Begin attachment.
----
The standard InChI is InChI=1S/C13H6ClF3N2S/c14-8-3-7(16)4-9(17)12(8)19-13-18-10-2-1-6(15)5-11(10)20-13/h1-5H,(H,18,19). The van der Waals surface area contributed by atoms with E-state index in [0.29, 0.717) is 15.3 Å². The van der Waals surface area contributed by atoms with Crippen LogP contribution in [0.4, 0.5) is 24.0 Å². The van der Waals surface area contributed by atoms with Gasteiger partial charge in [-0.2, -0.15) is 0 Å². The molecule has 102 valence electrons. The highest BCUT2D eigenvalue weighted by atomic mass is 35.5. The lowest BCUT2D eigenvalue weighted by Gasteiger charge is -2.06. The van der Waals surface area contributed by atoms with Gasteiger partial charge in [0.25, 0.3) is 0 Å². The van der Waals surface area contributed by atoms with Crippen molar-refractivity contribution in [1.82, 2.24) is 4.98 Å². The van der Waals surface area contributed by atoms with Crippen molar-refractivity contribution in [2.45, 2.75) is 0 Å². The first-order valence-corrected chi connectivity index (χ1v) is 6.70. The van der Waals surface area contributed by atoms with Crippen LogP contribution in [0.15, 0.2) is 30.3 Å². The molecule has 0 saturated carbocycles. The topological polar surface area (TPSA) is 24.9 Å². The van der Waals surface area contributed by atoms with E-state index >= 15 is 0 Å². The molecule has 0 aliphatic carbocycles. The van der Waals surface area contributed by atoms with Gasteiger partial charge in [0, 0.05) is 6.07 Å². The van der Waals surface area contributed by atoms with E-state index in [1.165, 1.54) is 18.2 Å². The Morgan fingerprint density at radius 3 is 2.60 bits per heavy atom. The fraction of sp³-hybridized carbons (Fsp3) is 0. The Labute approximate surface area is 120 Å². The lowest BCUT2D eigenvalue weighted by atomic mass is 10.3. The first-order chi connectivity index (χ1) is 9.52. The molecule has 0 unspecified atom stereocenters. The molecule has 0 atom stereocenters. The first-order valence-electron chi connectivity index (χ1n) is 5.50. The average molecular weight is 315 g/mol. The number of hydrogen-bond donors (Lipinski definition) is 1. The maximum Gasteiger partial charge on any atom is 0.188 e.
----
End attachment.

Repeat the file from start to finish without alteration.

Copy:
The standard InChI is InChI=1S/C13H6ClF3N2S/c14-8-3-7(16)4-9(17)12(8)19-13-18-10-2-1-6(15)5-11(10)20-13/h1-5H,(H,18,19). The van der Waals surface area contributed by atoms with E-state index in [0.29, 0.717) is 15.3 Å². The van der Waals surface area contributed by atoms with Crippen LogP contribution in [0.4, 0.5) is 24.0 Å². The van der Waals surface area contributed by atoms with Gasteiger partial charge in [-0.2, -0.15) is 0 Å². The molecule has 102 valence electrons. The highest BCUT2D eigenvalue weighted by atomic mass is 35.5. The lowest BCUT2D eigenvalue weighted by Gasteiger charge is -2.06. The van der Waals surface area contributed by atoms with Gasteiger partial charge in [0.25, 0.3) is 0 Å². The van der Waals surface area contributed by atoms with Crippen molar-refractivity contribution in [1.82, 2.24) is 4.98 Å². The van der Waals surface area contributed by atoms with Crippen molar-refractivity contribution in [2.45, 2.75) is 0 Å². The first-order valence-corrected chi connectivity index (χ1v) is 6.70. The van der Waals surface area contributed by atoms with Crippen LogP contribution in [0.15, 0.2) is 30.3 Å². The molecule has 0 saturated carbocycles. The topological polar surface area (TPSA) is 24.9 Å². The van der Waals surface area contributed by atoms with E-state index >= 15 is 0 Å². The molecule has 0 aliphatic carbocycles. The van der Waals surface area contributed by atoms with Gasteiger partial charge in [0, 0.05) is 6.07 Å². The van der Waals surface area contributed by atoms with E-state index in [1.165, 1.54) is 18.2 Å². The Morgan fingerprint density at radius 3 is 2.60 bits per heavy atom. The fraction of sp³-hybridized carbons (Fsp3) is 0. The Labute approximate surface area is 120 Å². The lowest BCUT2D eigenvalue weighted by atomic mass is 10.3. The first-order chi connectivity index (χ1) is 9.52. The molecule has 0 unspecified atom stereocenters. The molecule has 0 atom stereocenters. The first-order valence-electron chi connectivity index (χ1n) is 5.50. The average molecular weight is 315 g/mol. The number of hydrogen-bond donors (Lipinski definition) is 1. The maximum Gasteiger partial charge on any atom is 0.188 e.